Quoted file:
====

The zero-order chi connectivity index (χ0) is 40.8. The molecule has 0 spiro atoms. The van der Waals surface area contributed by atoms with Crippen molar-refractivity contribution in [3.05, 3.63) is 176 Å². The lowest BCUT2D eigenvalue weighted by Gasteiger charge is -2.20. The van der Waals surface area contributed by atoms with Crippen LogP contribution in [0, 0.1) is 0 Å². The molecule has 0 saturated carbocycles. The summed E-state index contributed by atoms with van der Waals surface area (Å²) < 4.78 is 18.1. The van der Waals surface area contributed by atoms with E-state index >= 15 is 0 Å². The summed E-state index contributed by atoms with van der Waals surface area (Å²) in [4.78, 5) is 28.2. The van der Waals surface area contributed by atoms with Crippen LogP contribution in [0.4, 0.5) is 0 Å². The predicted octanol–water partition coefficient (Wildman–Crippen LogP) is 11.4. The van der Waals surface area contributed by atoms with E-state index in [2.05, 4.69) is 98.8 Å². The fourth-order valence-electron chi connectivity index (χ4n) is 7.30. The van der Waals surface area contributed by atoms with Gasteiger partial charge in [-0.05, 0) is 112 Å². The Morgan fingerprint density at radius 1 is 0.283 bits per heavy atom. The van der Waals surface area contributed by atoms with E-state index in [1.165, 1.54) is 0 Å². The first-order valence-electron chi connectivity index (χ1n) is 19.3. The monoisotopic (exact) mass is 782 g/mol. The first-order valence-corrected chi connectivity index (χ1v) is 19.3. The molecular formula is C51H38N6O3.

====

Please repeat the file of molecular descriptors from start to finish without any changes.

The zero-order chi connectivity index (χ0) is 40.8. The molecule has 0 spiro atoms. The van der Waals surface area contributed by atoms with Crippen molar-refractivity contribution in [3.05, 3.63) is 176 Å². The lowest BCUT2D eigenvalue weighted by Gasteiger charge is -2.20. The van der Waals surface area contributed by atoms with Crippen LogP contribution in [0, 0.1) is 0 Å². The molecule has 0 saturated carbocycles. The summed E-state index contributed by atoms with van der Waals surface area (Å²) < 4.78 is 18.1. The van der Waals surface area contributed by atoms with E-state index >= 15 is 0 Å². The summed E-state index contributed by atoms with van der Waals surface area (Å²) in [4.78, 5) is 28.2. The van der Waals surface area contributed by atoms with Crippen LogP contribution in [0.4, 0.5) is 0 Å². The predicted octanol–water partition coefficient (Wildman–Crippen LogP) is 11.4. The van der Waals surface area contributed by atoms with E-state index in [2.05, 4.69) is 98.8 Å². The fourth-order valence-electron chi connectivity index (χ4n) is 7.30. The van der Waals surface area contributed by atoms with Gasteiger partial charge in [-0.05, 0) is 112 Å². The Morgan fingerprint density at radius 1 is 0.283 bits per heavy atom. The van der Waals surface area contributed by atoms with E-state index in [1.165, 1.54) is 0 Å². The first-order valence-electron chi connectivity index (χ1n) is 19.3. The monoisotopic (exact) mass is 782 g/mol. The first-order valence-corrected chi connectivity index (χ1v) is 19.3. The molecular formula is C51H38N6O3.